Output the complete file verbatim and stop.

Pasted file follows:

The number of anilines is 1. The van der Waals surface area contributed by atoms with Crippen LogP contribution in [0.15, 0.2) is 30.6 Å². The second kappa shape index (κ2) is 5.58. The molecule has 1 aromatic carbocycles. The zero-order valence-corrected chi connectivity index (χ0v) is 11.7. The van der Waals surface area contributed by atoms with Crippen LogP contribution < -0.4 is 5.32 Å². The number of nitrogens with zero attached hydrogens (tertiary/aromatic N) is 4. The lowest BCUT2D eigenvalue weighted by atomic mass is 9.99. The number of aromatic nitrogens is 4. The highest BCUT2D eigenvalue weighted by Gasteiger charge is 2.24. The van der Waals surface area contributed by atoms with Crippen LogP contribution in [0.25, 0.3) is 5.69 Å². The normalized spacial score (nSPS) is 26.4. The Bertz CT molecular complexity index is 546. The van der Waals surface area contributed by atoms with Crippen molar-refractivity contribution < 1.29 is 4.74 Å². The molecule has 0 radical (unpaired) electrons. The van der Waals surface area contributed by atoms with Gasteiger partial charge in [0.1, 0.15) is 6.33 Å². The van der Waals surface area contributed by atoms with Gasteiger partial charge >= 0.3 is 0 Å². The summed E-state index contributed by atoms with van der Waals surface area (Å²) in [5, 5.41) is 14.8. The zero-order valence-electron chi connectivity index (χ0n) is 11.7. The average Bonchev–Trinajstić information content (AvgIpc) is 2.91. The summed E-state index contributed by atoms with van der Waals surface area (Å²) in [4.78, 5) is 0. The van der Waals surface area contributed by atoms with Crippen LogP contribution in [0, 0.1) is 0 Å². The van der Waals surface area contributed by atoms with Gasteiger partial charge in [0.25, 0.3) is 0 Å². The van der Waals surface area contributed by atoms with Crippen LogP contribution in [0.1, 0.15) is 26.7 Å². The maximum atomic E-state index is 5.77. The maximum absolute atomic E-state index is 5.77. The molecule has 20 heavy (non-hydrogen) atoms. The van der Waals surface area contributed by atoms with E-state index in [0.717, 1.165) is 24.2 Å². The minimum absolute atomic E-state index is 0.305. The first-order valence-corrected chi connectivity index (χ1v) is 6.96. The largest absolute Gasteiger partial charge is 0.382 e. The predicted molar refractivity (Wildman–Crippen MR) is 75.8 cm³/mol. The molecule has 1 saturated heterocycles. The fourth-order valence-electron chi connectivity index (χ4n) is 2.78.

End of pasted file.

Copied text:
The number of anilines is 1. The van der Waals surface area contributed by atoms with Crippen LogP contribution in [0.15, 0.2) is 30.6 Å². The second kappa shape index (κ2) is 5.58. The molecule has 1 aromatic carbocycles. The zero-order valence-corrected chi connectivity index (χ0v) is 11.7. The van der Waals surface area contributed by atoms with Crippen LogP contribution < -0.4 is 5.32 Å². The number of nitrogens with zero attached hydrogens (tertiary/aromatic N) is 4. The lowest BCUT2D eigenvalue weighted by atomic mass is 9.99. The number of aromatic nitrogens is 4. The highest BCUT2D eigenvalue weighted by Gasteiger charge is 2.24. The van der Waals surface area contributed by atoms with Crippen LogP contribution in [0.25, 0.3) is 5.69 Å². The normalized spacial score (nSPS) is 26.4. The Bertz CT molecular complexity index is 546. The van der Waals surface area contributed by atoms with Crippen molar-refractivity contribution < 1.29 is 4.74 Å². The molecule has 0 radical (unpaired) electrons. The van der Waals surface area contributed by atoms with Gasteiger partial charge in [0.1, 0.15) is 6.33 Å². The van der Waals surface area contributed by atoms with Gasteiger partial charge >= 0.3 is 0 Å². The summed E-state index contributed by atoms with van der Waals surface area (Å²) in [5, 5.41) is 14.8. The zero-order valence-electron chi connectivity index (χ0n) is 11.7. The average Bonchev–Trinajstić information content (AvgIpc) is 2.91. The summed E-state index contributed by atoms with van der Waals surface area (Å²) in [4.78, 5) is 0. The van der Waals surface area contributed by atoms with Crippen LogP contribution in [0, 0.1) is 0 Å². The van der Waals surface area contributed by atoms with Gasteiger partial charge in [0.25, 0.3) is 0 Å². The van der Waals surface area contributed by atoms with Crippen LogP contribution in [0.1, 0.15) is 26.7 Å². The maximum atomic E-state index is 5.77. The maximum absolute atomic E-state index is 5.77. The molecule has 20 heavy (non-hydrogen) atoms. The van der Waals surface area contributed by atoms with E-state index in [0.717, 1.165) is 24.2 Å². The minimum absolute atomic E-state index is 0.305. The first-order valence-corrected chi connectivity index (χ1v) is 6.96. The largest absolute Gasteiger partial charge is 0.382 e. The predicted molar refractivity (Wildman–Crippen MR) is 75.8 cm³/mol. The molecule has 1 saturated heterocycles. The fourth-order valence-electron chi connectivity index (χ4n) is 2.78.